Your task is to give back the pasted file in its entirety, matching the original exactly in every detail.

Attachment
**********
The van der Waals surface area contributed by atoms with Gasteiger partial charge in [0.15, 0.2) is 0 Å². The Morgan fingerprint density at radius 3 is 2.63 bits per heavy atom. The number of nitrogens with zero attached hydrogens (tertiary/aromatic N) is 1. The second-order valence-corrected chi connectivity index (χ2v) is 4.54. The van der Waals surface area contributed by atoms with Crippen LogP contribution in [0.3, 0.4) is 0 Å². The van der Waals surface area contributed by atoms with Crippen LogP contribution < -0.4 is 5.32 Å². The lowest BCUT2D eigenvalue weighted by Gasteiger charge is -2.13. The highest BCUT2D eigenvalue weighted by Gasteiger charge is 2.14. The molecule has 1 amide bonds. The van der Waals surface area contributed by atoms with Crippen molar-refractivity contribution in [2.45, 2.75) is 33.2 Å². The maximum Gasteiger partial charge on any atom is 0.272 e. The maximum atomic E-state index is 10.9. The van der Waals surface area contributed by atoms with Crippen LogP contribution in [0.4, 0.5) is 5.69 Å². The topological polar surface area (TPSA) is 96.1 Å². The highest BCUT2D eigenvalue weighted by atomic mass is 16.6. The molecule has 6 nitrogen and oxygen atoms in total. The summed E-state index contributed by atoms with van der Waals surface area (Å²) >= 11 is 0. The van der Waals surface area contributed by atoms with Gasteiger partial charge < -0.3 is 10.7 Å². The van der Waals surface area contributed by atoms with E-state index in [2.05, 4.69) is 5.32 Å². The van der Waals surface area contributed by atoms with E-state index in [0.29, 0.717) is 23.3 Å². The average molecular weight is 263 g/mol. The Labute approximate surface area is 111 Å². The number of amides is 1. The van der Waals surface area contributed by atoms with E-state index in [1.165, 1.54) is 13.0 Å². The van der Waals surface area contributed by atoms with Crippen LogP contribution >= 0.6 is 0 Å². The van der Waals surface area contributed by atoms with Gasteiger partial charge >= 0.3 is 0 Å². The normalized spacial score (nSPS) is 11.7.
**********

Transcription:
The van der Waals surface area contributed by atoms with Gasteiger partial charge in [0.15, 0.2) is 0 Å². The Morgan fingerprint density at radius 3 is 2.63 bits per heavy atom. The number of nitrogens with zero attached hydrogens (tertiary/aromatic N) is 1. The second-order valence-corrected chi connectivity index (χ2v) is 4.54. The van der Waals surface area contributed by atoms with Crippen LogP contribution in [0.3, 0.4) is 0 Å². The van der Waals surface area contributed by atoms with Crippen LogP contribution < -0.4 is 5.32 Å². The lowest BCUT2D eigenvalue weighted by Gasteiger charge is -2.13. The highest BCUT2D eigenvalue weighted by Gasteiger charge is 2.14. The molecule has 1 amide bonds. The van der Waals surface area contributed by atoms with Crippen molar-refractivity contribution in [2.45, 2.75) is 33.2 Å². The maximum Gasteiger partial charge on any atom is 0.272 e. The maximum atomic E-state index is 10.9. The van der Waals surface area contributed by atoms with Crippen LogP contribution in [0.4, 0.5) is 5.69 Å². The topological polar surface area (TPSA) is 96.1 Å². The highest BCUT2D eigenvalue weighted by atomic mass is 16.6. The molecule has 6 nitrogen and oxygen atoms in total. The summed E-state index contributed by atoms with van der Waals surface area (Å²) >= 11 is 0. The van der Waals surface area contributed by atoms with Gasteiger partial charge < -0.3 is 10.7 Å². The van der Waals surface area contributed by atoms with E-state index in [2.05, 4.69) is 5.32 Å². The van der Waals surface area contributed by atoms with E-state index in [0.29, 0.717) is 23.3 Å². The average molecular weight is 263 g/mol. The Labute approximate surface area is 111 Å². The number of amides is 1. The van der Waals surface area contributed by atoms with E-state index in [1.165, 1.54) is 13.0 Å². The van der Waals surface area contributed by atoms with Crippen LogP contribution >= 0.6 is 0 Å². The van der Waals surface area contributed by atoms with Gasteiger partial charge >= 0.3 is 0 Å². The normalized spacial score (nSPS) is 11.7.